Cat Ba Island is a stepping off point to beautiful Lan Ha Bay Vietnam. Karst islands litter Lan Ha Bay, like stepping stones in a giant playground meant for outdoor pursuits like climbing and kayaking. The quieter, more pristine waters of Lan Ha Bay Vietnam, rival and many say surpass, those of the descending dragon or Halong Bay, on it’s northern border.
Lan Ha Bay’s Location.
This map shows the border line between Halong Bay and Lan Ha Bay. Halong Bay is accessed from the town of the same name, whilst Lan Ha Bay is accessed from Haiphong. Whereas mini buses with limited luggage capacity ply the Hanoi to Halong stretch (with enforced stops at tourist shops en-route) as part of a Lan Ha bay boat trip, a full-sized air-conditioned Hoang Long bus makes the Hanoi to Haiphong trip. As it is a regular inter city bus-service, there are no tourist stops. If you want to know more about the whole trip Hanoi to Cat Ba town, I’ve already done the homework for you. Here is how to do it. We did so ourselves in 2011 and it worked exactly how the Asia Outdoors site said it would.
You can read the account of our experience in my most popular blog post here.
With such an interest in Lan Ha By, it’s time to share some of our previously unpublished photos.
More Photos of Lan Ha Bay Vietnam and Cat Ba Island
You can see in the above map that Lan Ha bay has more islands than Halong. Two of the passengers on our climbing and kayaking boat were dropped off at the Sandy Beach Resort on Nam Cat Island, on our return trip to Cat Ba Island for what they hoped would be a romantic island rendezvous.
Sandy Beach Resort, Nam Cat Island Vietnam.
Fishing villages in Lan Ha Bay Vietnam.
Unfortunately we were not allowed access to the houses, which was a little disappointing, but we could kayak up close.
Mussel colony corgi guard dog?
We dropped anchor off a karst island with a small shrine for our second kayaking opportunity. Ours was one of three kayaks that ventured over for a look. Entry is permitted.
We paddled through the opening into a circular rock enclosure which was open to the sky.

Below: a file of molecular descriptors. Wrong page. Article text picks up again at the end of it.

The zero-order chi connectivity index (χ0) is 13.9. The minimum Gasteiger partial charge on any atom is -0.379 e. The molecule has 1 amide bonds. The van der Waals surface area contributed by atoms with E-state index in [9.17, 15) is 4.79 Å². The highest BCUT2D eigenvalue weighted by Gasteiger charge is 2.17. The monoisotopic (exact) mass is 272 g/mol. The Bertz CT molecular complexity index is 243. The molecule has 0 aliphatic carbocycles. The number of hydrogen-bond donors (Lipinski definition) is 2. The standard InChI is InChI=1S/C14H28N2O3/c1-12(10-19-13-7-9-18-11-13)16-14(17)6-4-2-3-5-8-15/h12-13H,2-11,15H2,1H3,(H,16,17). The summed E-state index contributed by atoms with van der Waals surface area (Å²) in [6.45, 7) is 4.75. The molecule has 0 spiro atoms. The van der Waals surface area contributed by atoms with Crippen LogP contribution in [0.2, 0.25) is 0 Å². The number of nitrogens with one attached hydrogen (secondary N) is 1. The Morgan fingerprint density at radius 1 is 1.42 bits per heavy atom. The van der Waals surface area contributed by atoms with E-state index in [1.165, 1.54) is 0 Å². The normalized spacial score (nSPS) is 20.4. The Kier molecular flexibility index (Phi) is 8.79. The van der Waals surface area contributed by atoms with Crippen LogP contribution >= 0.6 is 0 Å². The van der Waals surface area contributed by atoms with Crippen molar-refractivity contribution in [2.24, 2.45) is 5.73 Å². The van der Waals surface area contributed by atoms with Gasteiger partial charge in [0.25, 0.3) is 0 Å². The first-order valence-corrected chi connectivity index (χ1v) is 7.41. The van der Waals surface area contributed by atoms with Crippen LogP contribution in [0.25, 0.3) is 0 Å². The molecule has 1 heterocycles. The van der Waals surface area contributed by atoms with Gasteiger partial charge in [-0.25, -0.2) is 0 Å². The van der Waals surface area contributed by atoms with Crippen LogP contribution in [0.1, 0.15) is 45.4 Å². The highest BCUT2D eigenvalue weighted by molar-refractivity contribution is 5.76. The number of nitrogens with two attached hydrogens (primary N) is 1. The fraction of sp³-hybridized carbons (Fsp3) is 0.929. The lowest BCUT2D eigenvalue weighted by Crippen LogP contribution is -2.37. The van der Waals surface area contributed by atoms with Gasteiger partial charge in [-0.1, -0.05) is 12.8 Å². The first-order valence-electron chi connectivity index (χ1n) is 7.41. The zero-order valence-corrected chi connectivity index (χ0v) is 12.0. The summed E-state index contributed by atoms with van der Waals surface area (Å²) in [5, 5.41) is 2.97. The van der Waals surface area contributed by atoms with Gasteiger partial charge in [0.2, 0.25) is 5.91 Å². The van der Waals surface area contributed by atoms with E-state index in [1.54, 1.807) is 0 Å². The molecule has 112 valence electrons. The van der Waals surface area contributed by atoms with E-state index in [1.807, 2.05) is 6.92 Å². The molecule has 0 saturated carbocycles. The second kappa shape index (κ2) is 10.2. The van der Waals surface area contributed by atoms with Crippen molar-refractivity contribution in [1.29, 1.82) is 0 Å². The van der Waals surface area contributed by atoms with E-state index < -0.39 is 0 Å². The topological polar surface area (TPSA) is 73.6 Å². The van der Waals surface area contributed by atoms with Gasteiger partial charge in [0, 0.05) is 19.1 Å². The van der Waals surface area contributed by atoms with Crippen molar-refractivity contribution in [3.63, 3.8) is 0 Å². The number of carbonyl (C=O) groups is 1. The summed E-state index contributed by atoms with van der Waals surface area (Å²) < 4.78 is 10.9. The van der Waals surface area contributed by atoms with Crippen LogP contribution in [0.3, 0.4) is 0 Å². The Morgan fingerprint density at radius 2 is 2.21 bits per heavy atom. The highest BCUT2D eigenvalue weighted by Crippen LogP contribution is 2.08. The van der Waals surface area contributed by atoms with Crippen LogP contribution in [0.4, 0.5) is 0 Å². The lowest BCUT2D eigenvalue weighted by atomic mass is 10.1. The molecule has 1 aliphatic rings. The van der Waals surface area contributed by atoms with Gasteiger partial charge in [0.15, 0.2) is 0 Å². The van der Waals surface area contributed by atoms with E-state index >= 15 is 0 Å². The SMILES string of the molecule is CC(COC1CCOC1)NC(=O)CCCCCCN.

The mussels grow in sand in the submerged pots.
The hazy photos were taken in the morning, but the air cleared as the day progressed and was beautifully clear after lunch.
I’m a big squid eater and ordered a plate of stir fried squid and vegetables at a waterfront restaurant on Cat Ba Island. It was THE best squid I’ve eaten – fresh, small, tender, juicy, tasty – tossed in the fiery wok and on my plate within minutes. I will not forget you Cat Ba Island Squid.
Squid Fishing boats with glass lights, Lan Ha Bay.
Another hazy morning shot. Rock islands as far as the eye can see.
Tarring the outside of a traditional Vietnamese fishing boat.
In April the water was too cold for us to swim, but we did enjoy the walk and some others braved the water for us.
Swimming from Cat Ba island in Lan Ha Bay.
There are rental scooters available to ride around the island, and explore caves and those same karst hills on land. Cat Ba Island National Park has trekking tours and other activities. If you follow the links above to the Asia Outdoor site you can see what is available.
Seafood Tank in Cat Ba Restaurant. I’d not seen crabs like this before.
Walk around the both sides of the harbour before sunset and you will find Bia Hoi sold by the jug harbour-side.
On shore more fishing boats await their turn to be tarred.
Our hotel overlooked the jetty right in the middle of Cat Ba town.
Sunset over Cat Ba Town Vietnam.
Thanks for reading and commenting – we really appreciate it. If you have a blog we would love you to add your travel post to the link below for Nancie’s Travel Photo Thursday which we co-host with Ruth from Tanama Tales and Rachel from Rachel’s Ruminations.